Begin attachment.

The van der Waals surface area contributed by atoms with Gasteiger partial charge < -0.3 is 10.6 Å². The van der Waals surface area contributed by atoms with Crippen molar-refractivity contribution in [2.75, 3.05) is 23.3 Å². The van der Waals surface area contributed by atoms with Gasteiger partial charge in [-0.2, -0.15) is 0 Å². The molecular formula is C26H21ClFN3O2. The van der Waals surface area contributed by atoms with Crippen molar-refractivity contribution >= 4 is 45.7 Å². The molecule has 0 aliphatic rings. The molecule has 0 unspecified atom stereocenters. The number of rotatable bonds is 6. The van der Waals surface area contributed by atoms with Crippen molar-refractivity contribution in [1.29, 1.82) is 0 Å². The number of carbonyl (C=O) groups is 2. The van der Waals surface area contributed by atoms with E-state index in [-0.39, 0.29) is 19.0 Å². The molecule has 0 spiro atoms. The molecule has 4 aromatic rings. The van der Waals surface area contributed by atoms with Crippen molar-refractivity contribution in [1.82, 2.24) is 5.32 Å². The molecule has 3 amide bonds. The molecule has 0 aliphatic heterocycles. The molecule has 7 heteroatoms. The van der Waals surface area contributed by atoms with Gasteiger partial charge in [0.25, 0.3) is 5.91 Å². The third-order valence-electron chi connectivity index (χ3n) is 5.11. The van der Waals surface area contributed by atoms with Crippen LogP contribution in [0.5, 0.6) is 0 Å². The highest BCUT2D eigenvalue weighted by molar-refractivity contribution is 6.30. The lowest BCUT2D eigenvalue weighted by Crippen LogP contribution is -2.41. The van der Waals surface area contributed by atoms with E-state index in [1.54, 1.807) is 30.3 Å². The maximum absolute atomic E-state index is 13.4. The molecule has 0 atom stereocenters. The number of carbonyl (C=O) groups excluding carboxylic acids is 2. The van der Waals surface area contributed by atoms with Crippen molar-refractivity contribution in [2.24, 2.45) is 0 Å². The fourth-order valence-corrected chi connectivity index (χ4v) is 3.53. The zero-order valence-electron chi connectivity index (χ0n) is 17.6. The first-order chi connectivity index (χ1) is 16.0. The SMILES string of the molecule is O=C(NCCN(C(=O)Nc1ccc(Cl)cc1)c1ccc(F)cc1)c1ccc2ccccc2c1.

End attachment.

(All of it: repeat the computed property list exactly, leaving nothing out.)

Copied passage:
The van der Waals surface area contributed by atoms with Gasteiger partial charge < -0.3 is 10.6 Å². The van der Waals surface area contributed by atoms with Crippen molar-refractivity contribution in [2.75, 3.05) is 23.3 Å². The van der Waals surface area contributed by atoms with Gasteiger partial charge in [-0.2, -0.15) is 0 Å². The molecular formula is C26H21ClFN3O2. The van der Waals surface area contributed by atoms with Crippen molar-refractivity contribution >= 4 is 45.7 Å². The molecule has 0 aliphatic rings. The molecule has 0 unspecified atom stereocenters. The number of rotatable bonds is 6. The van der Waals surface area contributed by atoms with Crippen molar-refractivity contribution in [1.29, 1.82) is 0 Å². The number of carbonyl (C=O) groups is 2. The van der Waals surface area contributed by atoms with E-state index in [-0.39, 0.29) is 19.0 Å². The molecule has 0 spiro atoms. The molecule has 4 aromatic rings. The van der Waals surface area contributed by atoms with Crippen molar-refractivity contribution in [1.82, 2.24) is 5.32 Å². The molecule has 3 amide bonds. The molecule has 0 aliphatic heterocycles. The molecule has 7 heteroatoms. The van der Waals surface area contributed by atoms with Gasteiger partial charge in [0.25, 0.3) is 5.91 Å². The third-order valence-electron chi connectivity index (χ3n) is 5.11. The van der Waals surface area contributed by atoms with Crippen LogP contribution in [0.5, 0.6) is 0 Å². The highest BCUT2D eigenvalue weighted by molar-refractivity contribution is 6.30. The lowest BCUT2D eigenvalue weighted by Crippen LogP contribution is -2.41. The van der Waals surface area contributed by atoms with E-state index in [1.54, 1.807) is 30.3 Å². The maximum absolute atomic E-state index is 13.4. The molecule has 0 atom stereocenters. The number of carbonyl (C=O) groups excluding carboxylic acids is 2. The van der Waals surface area contributed by atoms with Crippen molar-refractivity contribution in [2.24, 2.45) is 0 Å². The fourth-order valence-corrected chi connectivity index (χ4v) is 3.53. The zero-order valence-electron chi connectivity index (χ0n) is 17.6. The first-order chi connectivity index (χ1) is 16.0. The SMILES string of the molecule is O=C(NCCN(C(=O)Nc1ccc(Cl)cc1)c1ccc(F)cc1)c1ccc2ccccc2c1.